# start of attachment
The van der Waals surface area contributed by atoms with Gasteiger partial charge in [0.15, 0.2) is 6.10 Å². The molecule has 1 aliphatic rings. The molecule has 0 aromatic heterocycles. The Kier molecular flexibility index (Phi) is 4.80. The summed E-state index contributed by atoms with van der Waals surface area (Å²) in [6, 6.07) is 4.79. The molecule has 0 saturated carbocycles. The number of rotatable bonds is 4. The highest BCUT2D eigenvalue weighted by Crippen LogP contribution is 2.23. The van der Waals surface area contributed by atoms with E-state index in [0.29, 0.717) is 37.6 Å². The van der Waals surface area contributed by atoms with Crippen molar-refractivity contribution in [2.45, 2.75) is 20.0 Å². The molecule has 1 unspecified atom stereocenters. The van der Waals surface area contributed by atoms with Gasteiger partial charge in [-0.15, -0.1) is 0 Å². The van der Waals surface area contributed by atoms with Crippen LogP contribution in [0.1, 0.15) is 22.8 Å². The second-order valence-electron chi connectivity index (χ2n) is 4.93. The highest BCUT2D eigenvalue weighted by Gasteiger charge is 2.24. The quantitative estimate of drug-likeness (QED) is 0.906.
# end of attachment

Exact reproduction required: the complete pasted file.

The van der Waals surface area contributed by atoms with Gasteiger partial charge in [0.15, 0.2) is 6.10 Å². The molecule has 1 aliphatic rings. The molecule has 0 aromatic heterocycles. The Kier molecular flexibility index (Phi) is 4.80. The summed E-state index contributed by atoms with van der Waals surface area (Å²) in [6, 6.07) is 4.79. The molecule has 0 saturated carbocycles. The number of rotatable bonds is 4. The highest BCUT2D eigenvalue weighted by Crippen LogP contribution is 2.23. The van der Waals surface area contributed by atoms with E-state index in [0.29, 0.717) is 37.6 Å². The van der Waals surface area contributed by atoms with Crippen molar-refractivity contribution in [2.45, 2.75) is 20.0 Å². The molecule has 1 unspecified atom stereocenters. The van der Waals surface area contributed by atoms with Gasteiger partial charge in [-0.15, -0.1) is 0 Å². The van der Waals surface area contributed by atoms with Crippen LogP contribution in [0.1, 0.15) is 22.8 Å². The second-order valence-electron chi connectivity index (χ2n) is 4.93. The highest BCUT2D eigenvalue weighted by Gasteiger charge is 2.24. The quantitative estimate of drug-likeness (QED) is 0.906.